Album Review Gorillaz - Humanz

Gorillaz - Humanz

Their biggest, most political statement yet.

Rating:

Special guests have always provided the most blistering moments of Gorillaz’s work. From De La Soul’s timeless, cackling spot on ‘Feel Good Inc’ to Shaun Ryder (and his decapitated head) on ‘DARE’, these four characters have always called on some of music’s biggest names to give them a helping hand.

On fourth album ‘Humanz’ though, they completely hand the floor to their guests. Only the slow, ambient ‘Busted and Blue’ doesn’t have a feature spot, and the sheer number of different voices heard across the album’s 20 (!) tracks make ‘Humanz’ a disjointed but consistently engaging listen.

Right off the bat, the record barges down the door courtesy of a vicious Vince Staples cameo on opener ‘Ascension’, and the tempo never really loosens for the next hour. The four tracks the band shared in one go to announce the album give a pretty good indication as to the direction ‘Humanz’ is taking Gorillaz, and prove its standouts.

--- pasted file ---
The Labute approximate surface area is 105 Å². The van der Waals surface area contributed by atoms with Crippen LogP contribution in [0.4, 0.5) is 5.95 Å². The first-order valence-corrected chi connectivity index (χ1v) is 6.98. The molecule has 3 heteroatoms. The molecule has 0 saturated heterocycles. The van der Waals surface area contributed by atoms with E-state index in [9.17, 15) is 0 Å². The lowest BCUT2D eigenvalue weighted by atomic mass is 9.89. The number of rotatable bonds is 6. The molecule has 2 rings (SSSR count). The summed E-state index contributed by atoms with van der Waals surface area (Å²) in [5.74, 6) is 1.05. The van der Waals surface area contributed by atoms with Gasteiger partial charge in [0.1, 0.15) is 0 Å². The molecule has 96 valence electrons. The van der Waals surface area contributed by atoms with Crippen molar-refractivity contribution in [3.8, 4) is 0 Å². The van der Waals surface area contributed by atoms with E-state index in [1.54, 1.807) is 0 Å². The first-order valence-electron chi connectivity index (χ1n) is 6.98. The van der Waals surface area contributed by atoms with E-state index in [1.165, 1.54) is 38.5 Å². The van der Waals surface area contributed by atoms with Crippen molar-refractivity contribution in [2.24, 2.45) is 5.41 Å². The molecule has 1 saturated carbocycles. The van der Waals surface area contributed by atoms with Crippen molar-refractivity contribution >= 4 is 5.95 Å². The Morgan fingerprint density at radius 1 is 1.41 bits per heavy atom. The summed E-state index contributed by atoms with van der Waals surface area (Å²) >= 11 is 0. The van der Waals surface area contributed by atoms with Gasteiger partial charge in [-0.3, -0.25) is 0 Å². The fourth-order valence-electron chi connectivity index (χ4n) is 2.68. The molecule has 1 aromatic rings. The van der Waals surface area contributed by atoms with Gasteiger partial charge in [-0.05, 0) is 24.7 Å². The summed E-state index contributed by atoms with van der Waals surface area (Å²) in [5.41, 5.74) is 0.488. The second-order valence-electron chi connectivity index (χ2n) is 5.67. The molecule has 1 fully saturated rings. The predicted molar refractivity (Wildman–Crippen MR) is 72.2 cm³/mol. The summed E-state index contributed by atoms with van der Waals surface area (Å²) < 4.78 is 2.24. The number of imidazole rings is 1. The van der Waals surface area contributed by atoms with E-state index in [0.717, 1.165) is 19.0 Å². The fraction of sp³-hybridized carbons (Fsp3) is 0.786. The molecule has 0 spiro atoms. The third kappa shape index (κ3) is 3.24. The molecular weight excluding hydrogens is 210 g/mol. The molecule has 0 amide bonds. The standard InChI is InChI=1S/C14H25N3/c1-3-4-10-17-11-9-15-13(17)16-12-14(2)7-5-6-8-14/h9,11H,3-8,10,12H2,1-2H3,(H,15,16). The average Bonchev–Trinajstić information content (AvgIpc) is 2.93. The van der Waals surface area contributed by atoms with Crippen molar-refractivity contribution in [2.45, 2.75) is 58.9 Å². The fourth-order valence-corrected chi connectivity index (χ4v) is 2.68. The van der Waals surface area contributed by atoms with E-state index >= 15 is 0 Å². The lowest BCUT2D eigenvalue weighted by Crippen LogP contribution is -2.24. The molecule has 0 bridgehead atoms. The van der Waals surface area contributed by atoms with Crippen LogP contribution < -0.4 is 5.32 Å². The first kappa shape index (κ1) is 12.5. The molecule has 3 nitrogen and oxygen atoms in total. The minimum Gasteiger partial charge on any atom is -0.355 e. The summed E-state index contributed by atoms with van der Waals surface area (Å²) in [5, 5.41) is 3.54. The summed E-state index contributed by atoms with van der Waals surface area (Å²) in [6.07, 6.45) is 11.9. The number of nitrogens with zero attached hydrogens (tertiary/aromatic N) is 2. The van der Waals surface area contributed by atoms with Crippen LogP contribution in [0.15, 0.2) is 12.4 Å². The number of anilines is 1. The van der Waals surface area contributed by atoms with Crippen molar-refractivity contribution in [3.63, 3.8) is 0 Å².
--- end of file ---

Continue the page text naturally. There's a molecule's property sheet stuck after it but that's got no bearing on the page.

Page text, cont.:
‘Ascension’ bleeds into the Popcaan-featuring ‘Saturnz Barz’ via ‘Strobelite’, a pedestrian take on pop-house that you could imagine on a Disclosure album without stretching the imagination too much. ‘Saturnz Barz’ teams Popcaan’s elastic, bright vocals with a gorgeous, melancholic chorus from Damon Albarn. The Blur man takes a backseat for much of ‘Humanz’, and when he does interject in a handful of its tracks, he’s used sparingly, and always to maximum effect.

From the hyperactive ‘Momentz’, which sees De La Soul returning to the fold once more, to the creepy, intense Grace Jones-featuring ‘Charger’, ‘Humanz’ is by far the weirdest Gorillaz album ever released, and a struggle to get through in one sitting. There’s a certain cohesion here though, largely focused around dissatisfaction and rallying together.

While ‘Ascension’ sees Staples spitting that “you can live your dreams as long as you don’t look like me,” euphoric closer ‘We Got The Power’ serves as a huge battle cry for a finale, with Jehnny Beth of Savages yelping along like they’re her very last words. For a band known for their otherworldly nature, removed from reality, Gorillaz’s new album sees the characters handing over the reigns to the humans (*z, sorry), and creating their biggest, most political statement yet, via the mouthpiece of some of the music world’s most vital voices. 

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